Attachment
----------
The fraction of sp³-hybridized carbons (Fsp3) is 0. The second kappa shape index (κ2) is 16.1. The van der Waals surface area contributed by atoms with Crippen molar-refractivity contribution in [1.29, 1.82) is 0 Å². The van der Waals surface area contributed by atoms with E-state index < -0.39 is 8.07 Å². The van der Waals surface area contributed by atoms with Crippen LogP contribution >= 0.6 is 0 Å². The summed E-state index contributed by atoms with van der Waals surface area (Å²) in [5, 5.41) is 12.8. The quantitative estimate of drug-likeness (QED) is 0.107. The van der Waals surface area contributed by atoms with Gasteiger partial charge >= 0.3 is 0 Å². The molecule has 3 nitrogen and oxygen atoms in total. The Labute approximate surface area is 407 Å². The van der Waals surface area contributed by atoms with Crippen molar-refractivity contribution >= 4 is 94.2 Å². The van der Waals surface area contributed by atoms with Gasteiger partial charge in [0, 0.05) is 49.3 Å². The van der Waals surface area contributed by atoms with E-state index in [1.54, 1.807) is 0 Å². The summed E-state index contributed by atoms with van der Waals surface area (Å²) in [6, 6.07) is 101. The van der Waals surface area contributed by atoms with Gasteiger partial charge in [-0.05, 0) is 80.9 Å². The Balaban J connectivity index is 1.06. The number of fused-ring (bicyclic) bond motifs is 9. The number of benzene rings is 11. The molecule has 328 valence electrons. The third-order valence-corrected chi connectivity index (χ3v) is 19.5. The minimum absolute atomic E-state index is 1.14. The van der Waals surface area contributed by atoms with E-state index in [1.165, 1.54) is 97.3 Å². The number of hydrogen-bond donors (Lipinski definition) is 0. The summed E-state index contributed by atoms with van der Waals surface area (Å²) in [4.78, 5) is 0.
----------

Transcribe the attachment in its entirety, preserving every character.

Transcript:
The fraction of sp³-hybridized carbons (Fsp3) is 0. The second kappa shape index (κ2) is 16.1. The van der Waals surface area contributed by atoms with Crippen molar-refractivity contribution in [1.29, 1.82) is 0 Å². The van der Waals surface area contributed by atoms with E-state index < -0.39 is 8.07 Å². The van der Waals surface area contributed by atoms with Crippen LogP contribution >= 0.6 is 0 Å². The summed E-state index contributed by atoms with van der Waals surface area (Å²) in [5, 5.41) is 12.8. The quantitative estimate of drug-likeness (QED) is 0.107. The van der Waals surface area contributed by atoms with Gasteiger partial charge >= 0.3 is 0 Å². The molecule has 3 nitrogen and oxygen atoms in total. The Labute approximate surface area is 407 Å². The van der Waals surface area contributed by atoms with Crippen molar-refractivity contribution >= 4 is 94.2 Å². The van der Waals surface area contributed by atoms with Gasteiger partial charge in [0, 0.05) is 49.3 Å². The van der Waals surface area contributed by atoms with E-state index in [1.54, 1.807) is 0 Å². The summed E-state index contributed by atoms with van der Waals surface area (Å²) in [6, 6.07) is 101. The van der Waals surface area contributed by atoms with Gasteiger partial charge in [-0.05, 0) is 80.9 Å². The Balaban J connectivity index is 1.06. The number of fused-ring (bicyclic) bond motifs is 9. The number of benzene rings is 11. The molecule has 328 valence electrons. The third-order valence-corrected chi connectivity index (χ3v) is 19.5. The minimum absolute atomic E-state index is 1.14. The van der Waals surface area contributed by atoms with E-state index in [1.165, 1.54) is 97.3 Å². The number of hydrogen-bond donors (Lipinski definition) is 0. The summed E-state index contributed by atoms with van der Waals surface area (Å²) in [4.78, 5) is 0.